Licorice (Glycyrrhiza glabra) root extracts have been shown to influence cortisol production in both animals and humans by inhibiting 11beta-hydroxysteroid dehydrogenase, the enzyme responsible for converting cortisol to cortisone.*13,14,15 In one study, supplementing with licorice extract increased saliva cortisol levels in healthy women.*16 A dosage range of 150-200 mg per day is recommended.

5-HTP (L-5-Hydroxytryptophan) is a serotonin precursor that supports sleep regulation.*17 In a small double-blind trial, supplementation with 5-HTP increased rapid-eye-movement (REM) sleep, which may suggest improved sleep quality.*18 A dosage of 100 mg taken 30 minutes before bedtime is recommended.


  1. American Psychological Association. 2012. Washington, DC: American Psychological Association; 2012. from:http://www.apa.org/news/press/releases/stress/2011/final-2011.pdf.
  2. Avey H et al. J Natl Med Assoc. 2003 Sep;95(9):833, 836–45.
  3. Chandrasekhar K et al. Indian J Psychological Med. 2012;34(3):255–62.
  4. Andrade C et al. Indian J Psychiatry. 2000 Jul;42(3):295–301.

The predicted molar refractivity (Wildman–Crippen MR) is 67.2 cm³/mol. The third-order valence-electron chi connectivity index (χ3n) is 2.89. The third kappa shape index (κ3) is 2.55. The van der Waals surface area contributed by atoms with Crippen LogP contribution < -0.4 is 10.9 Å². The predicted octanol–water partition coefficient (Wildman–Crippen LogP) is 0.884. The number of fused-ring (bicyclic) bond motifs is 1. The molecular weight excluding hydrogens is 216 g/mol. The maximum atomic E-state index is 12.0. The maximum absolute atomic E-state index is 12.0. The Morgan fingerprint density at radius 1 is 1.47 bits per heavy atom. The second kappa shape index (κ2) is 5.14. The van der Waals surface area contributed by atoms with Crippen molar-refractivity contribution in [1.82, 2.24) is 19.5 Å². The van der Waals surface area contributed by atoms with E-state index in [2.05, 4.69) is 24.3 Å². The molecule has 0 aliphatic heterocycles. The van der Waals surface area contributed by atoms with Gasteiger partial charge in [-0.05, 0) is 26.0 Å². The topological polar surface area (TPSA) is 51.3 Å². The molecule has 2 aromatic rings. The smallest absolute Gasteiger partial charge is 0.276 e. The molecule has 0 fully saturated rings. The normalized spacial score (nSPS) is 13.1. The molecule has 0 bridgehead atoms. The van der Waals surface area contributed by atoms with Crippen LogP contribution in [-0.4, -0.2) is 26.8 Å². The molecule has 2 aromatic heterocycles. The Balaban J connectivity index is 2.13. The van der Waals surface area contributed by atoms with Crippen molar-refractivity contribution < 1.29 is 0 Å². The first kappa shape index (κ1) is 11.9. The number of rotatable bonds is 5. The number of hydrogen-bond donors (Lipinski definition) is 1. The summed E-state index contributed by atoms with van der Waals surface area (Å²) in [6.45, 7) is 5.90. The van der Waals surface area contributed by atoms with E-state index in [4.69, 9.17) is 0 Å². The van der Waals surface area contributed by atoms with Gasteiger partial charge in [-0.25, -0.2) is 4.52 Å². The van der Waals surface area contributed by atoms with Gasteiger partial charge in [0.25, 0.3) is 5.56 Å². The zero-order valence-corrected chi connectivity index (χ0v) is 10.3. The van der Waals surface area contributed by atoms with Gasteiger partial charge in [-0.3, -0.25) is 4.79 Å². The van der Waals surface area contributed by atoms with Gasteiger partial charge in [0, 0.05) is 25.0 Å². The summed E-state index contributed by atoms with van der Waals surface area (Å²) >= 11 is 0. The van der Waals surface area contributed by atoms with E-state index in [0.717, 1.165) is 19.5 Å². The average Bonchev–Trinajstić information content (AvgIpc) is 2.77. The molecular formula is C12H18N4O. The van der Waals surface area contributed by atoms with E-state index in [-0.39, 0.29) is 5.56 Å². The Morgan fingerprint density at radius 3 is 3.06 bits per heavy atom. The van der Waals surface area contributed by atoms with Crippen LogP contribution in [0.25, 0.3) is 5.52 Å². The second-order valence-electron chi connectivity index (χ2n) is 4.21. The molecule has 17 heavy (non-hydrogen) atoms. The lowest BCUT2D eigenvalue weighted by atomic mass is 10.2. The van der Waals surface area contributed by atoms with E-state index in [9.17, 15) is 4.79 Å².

5. Mishra LC et al. Altern Med Rev. 2000;5(4):334–46.
  6. Yoto A et al. Journal of Physiological Anthropology. 2013;31:28.
  7. Kimura K et al. Biological Psychology. 2006.
  8. Edwards D et al.Phytother Res. 2012 Aug;26(8):1220–5.
  9. Gaffney BT et al. Life Sci. 2001 Dec 14;70(4):431–42.
  10. Hudson T et al. Natural Med J. 2010;2(6). Retrieved on April 11, 2017 from http://www.naturalmedicinejournal.com/journal/2010-06/role-cortisol-sleep.
  11. Tahiliani AG et al. VitamHorm. 1991;46:165–228.
  12. Jaroenporn S et al. Biol Pharm Bull. 2008;31(6):1205–8.
  13. Asl MN et al.Phytother Res. 2008;22(6):709–24.
  14. Isbrucker RA et al.RegulToxicolPharmacol. 2006;46(3):167–92.
  15. Methlie P et al. Eur J Endocrinol. 2011;165(5):761–9.
  16. Al-Dujaili EA et al. Mol Cell Endrocrinol. 2011;336(1–2):102–9.
  17. Birdsall TC et al. Altern Med Rev. 1998;3(4):271–80.
  18. Wyatt RJ et al.Electroencephalogr Clin Neurophysiol. 1971;30:505